Understanding the Stomach Capacity of a Newborn

Baby Feet Unnatural proportions of milk are believed by many, to be needed, for feeding a newborn baby.

I would like to put into perspective what is actually needed to fill a newborn tummy over the first few days of life.

A newborn is not thirsty or hungry at birth; the placenta has hydrated the baby for the immediate postpartum hours. The newborn’s golden hour immediately after birth is for bonding, learning how to eat out of the womb, and to start consuming that fabulous colostrum which is excellent medicinally and nutritionally.

How much is too much? Stomach sizes can vary with each baby. Their milk capacity can differ by the gestational age and size of the baby. The average stomach capacity of a newborn is about 7 mL, keeping in mind that 30 mL is 1 ounce. In the first two days of life, 2-15 mL feedings are sufficient for the baby’s well-being.

When babies are given 30-60 mL of artificial milk and are expected to consume this excessive amount, it is an unnatural and unrealistic proportion for their stomachs.

Just to give you a visual of a baby’s tummy…

Age: 1 day Amount Stomach Can Hold: 5-7 mL Comparable Object: hazelnut, thimble, glass marble, thumb nail

Age: 3 days Amount Stomach Can Hold: 22-27 mL (about an ounce) Comparable Object: teaspoon, milk ball, large glass marble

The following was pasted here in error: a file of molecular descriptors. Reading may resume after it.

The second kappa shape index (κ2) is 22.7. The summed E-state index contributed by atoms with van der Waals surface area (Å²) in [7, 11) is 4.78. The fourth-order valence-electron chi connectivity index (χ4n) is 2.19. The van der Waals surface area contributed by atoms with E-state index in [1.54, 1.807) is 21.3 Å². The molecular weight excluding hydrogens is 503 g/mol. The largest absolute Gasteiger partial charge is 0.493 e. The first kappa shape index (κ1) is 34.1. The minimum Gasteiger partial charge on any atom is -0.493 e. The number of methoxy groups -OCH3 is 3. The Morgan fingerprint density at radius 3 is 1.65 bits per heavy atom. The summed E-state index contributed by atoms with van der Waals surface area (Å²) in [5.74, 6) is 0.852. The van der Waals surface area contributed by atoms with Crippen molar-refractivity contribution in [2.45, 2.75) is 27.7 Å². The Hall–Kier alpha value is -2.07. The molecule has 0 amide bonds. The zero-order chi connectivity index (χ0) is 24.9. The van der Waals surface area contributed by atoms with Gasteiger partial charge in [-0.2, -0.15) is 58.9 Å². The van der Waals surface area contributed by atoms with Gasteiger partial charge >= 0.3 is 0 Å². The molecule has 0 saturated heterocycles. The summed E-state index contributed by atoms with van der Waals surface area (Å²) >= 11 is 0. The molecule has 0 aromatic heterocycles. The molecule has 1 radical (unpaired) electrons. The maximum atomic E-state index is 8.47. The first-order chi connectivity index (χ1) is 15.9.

Age: 10 days Amount Stomach Can Hold: 45-60 mL (1.5-2 ounces) Comparable Object: walnut, golf ball, coffee measuring scoop


High volume feeds in the first few days of life can actually stress a newborn’s immature kidneys. That is why colostrum is a low volume, perfectly measured milk. Our bodies know what our babies need. Trust them! --------------- Disclaimer: Anticipation and Beyond uses all reasonable effort to provide accurate, up-to-date and evidence-based information for teaching and counseling purposes. All information that is written for blogs, social media posts, and websites is to be used for education and informational purposes only. All data and instruction from Anticipation and Beyond should not be intended to replace or substitute professional or medical advice from your health care provider. Direct all of your family’s concerns, questions, and health issues to your health care provider.   The information provided is not and may not be applicable to every situation. The purpose of Anticipation and Beyond providing guidance and education to new families is two-fold. The first purpose is for the intention of teaching parents about the many choices and alternatives that are available to them. The second motivation is to encourage families to dig down deep and research themselves from reliable resources that will help to enlighten their new journey.